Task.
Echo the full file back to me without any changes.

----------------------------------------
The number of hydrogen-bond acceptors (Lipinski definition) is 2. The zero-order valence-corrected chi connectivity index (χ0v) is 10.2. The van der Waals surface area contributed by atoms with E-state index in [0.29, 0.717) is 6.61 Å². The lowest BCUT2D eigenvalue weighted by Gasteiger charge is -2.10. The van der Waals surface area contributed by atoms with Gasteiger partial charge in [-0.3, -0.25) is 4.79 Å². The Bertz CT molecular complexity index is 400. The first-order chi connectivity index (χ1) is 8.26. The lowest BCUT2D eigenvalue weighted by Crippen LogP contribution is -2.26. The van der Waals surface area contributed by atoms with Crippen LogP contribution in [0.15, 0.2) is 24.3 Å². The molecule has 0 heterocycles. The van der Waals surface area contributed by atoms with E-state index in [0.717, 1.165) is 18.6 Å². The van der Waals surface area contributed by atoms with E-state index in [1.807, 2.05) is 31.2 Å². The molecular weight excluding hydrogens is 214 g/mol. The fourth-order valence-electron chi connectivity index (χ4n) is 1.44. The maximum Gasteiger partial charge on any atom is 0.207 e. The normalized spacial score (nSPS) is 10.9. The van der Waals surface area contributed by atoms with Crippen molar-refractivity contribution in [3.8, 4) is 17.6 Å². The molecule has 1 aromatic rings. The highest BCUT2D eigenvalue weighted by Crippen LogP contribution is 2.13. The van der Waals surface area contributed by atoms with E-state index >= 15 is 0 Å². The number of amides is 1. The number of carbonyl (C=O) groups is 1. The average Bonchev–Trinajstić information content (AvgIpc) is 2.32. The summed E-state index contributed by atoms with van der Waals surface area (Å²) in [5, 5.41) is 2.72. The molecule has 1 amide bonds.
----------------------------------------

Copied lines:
The number of hydrogen-bond acceptors (Lipinski definition) is 2. The zero-order valence-corrected chi connectivity index (χ0v) is 10.2. The van der Waals surface area contributed by atoms with E-state index in [0.29, 0.717) is 6.61 Å². The lowest BCUT2D eigenvalue weighted by Gasteiger charge is -2.10. The van der Waals surface area contributed by atoms with Gasteiger partial charge in [-0.3, -0.25) is 4.79 Å². The Bertz CT molecular complexity index is 400. The first-order chi connectivity index (χ1) is 8.26. The lowest BCUT2D eigenvalue weighted by Crippen LogP contribution is -2.26. The van der Waals surface area contributed by atoms with Crippen LogP contribution in [0.15, 0.2) is 24.3 Å². The molecule has 0 heterocycles. The van der Waals surface area contributed by atoms with E-state index in [0.717, 1.165) is 18.6 Å². The van der Waals surface area contributed by atoms with E-state index in [1.807, 2.05) is 31.2 Å². The molecular weight excluding hydrogens is 214 g/mol. The fourth-order valence-electron chi connectivity index (χ4n) is 1.44. The maximum Gasteiger partial charge on any atom is 0.207 e. The normalized spacial score (nSPS) is 10.9. The van der Waals surface area contributed by atoms with Crippen molar-refractivity contribution in [3.8, 4) is 17.6 Å². The molecule has 1 aromatic rings. The highest BCUT2D eigenvalue weighted by Crippen LogP contribution is 2.13. The van der Waals surface area contributed by atoms with E-state index >= 15 is 0 Å². The number of amides is 1. The number of carbonyl (C=O) groups is 1. The average Bonchev–Trinajstić information content (AvgIpc) is 2.32. The summed E-state index contributed by atoms with van der Waals surface area (Å²) in [5, 5.41) is 2.72. The molecule has 1 amide bonds.